These biofilms build a mucus-like film called “Extracellular Polymeric Substances” (EPS), or it can form a tighter form like a cocoon cyst you’d see around a caterpillar. The biofilms leave the infections highly resistant to antibiotics! Often, many different co-bacteria or fungi live in the same biofilm. The biofilm prevents the colony from being penetrated by anti-bacterial agents or the immune system.
However, new tests such as PCR or antigen testing offer new hope for being able to diagnose and treat these biofilm infections. This is critical, as the Center for Disease Control estimates that 65-80% of chronic illnesses are caused by biofilms!
The biofilm can even slow down the penetration of our Monolaurin. In order to dissolve these biofilms and speed up the effectiveness of our Monolaurin, we have introduced a special enzyme blend. This is a blend of enzymes, called Bio-Fibrin specifically focuses on dissolving these biofilms.
How Do These Biofilms Work?
A biofilm is a matrix of polysaccharide material held together by fibrin that it grabs from our body’s own fibrinogen. The biofilm then adds heavy metals, minerals, blood components and anything else it can get to the biofilm matrix. Sometimes this mess is in a harder, tighter cyst form. Sometimes it is a gooey mess, usually just called a biofilm.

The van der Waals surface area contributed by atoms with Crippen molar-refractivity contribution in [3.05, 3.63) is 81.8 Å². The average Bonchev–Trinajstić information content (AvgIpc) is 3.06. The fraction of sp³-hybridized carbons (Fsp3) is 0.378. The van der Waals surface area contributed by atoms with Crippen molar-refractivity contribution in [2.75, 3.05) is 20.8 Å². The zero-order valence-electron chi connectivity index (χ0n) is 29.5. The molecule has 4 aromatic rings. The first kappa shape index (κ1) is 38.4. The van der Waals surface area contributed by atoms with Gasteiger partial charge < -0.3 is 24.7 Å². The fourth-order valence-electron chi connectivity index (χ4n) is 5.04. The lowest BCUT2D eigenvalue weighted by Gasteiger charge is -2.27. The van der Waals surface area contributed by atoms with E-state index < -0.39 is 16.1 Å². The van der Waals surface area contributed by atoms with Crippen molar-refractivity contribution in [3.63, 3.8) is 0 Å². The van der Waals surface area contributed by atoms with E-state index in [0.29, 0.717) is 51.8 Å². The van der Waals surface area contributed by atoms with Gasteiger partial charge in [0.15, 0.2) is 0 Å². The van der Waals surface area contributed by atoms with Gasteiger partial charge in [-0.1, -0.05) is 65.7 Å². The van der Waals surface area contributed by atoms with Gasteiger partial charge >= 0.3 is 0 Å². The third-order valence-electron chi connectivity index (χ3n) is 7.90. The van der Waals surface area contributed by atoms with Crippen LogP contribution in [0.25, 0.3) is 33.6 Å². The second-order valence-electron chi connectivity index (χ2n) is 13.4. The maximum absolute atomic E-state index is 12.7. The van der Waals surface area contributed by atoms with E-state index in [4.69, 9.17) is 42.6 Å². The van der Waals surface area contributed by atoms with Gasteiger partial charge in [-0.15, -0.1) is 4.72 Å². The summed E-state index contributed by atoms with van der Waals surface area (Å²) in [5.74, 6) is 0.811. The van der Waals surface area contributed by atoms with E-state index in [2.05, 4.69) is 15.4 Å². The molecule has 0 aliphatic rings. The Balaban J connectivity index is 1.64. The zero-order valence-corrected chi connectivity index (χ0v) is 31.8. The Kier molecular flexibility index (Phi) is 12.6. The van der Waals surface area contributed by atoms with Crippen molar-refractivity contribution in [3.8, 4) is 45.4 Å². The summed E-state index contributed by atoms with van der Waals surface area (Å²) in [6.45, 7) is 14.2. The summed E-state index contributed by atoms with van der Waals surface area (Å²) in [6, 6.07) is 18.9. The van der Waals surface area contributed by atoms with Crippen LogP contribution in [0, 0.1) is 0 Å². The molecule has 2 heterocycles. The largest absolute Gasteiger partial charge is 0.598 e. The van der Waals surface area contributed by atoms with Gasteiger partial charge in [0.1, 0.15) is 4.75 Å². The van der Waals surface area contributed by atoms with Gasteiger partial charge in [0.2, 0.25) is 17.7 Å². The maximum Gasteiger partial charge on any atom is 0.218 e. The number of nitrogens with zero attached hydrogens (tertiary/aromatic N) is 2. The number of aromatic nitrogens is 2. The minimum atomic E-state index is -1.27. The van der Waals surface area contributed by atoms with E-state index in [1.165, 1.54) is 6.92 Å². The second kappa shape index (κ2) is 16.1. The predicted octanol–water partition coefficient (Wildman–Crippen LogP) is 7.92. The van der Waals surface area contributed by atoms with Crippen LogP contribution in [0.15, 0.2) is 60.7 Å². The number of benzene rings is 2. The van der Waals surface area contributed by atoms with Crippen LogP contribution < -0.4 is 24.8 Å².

The solid-liquid action between a body part and the water/blood mix in our body provides an ideal environment for the attachment and growth of microorganisms. The rougher the cell surface is, the easier the microorganisms can attach. (3) For example, a rough artery lining is easier to attach to than smooth ones.
Researchers have found that some microorganisms (such as Lyme disease) can form biofilms within minutes of attack and continued to grow them for several hours. The nature of a particular biofilm may differ for different surfaces in the human host. There are a number of different materials a biofilms can paste in – such as blood, tears, urine, saliva, intravascular fluid, and (mucus) respiratory secretions. (4-5).
Other things can help ‘trigger’ the growth rate of biofilms. Blood pH, nutrient levels, sodium, calcium, lanthanum, ferric iron ionic strength, and stress (physical or an illness) can play a role in biofilm development. (6-7) This is one of the reasons we recommend a heavy metal detox and multi-nutrient to help prevent these triggers.
Fimbriae and flagella influence the rate and extent of attachment of the microorganisms. Fimbriae are simple filaments attached to the microorganism. They are like tiny appendages in many gram-negative bacteria (the most common type) that are used to attach to each other or to surfaces for colonization. Flagella are longer and thicker than fimbria and used in locomotion by many single-celled organisms. Their role is more to overcome repulsive forces rather than to act as adhesives themselves. However, it is the fimbriae which have been shown to cause attachment to body cells. (8).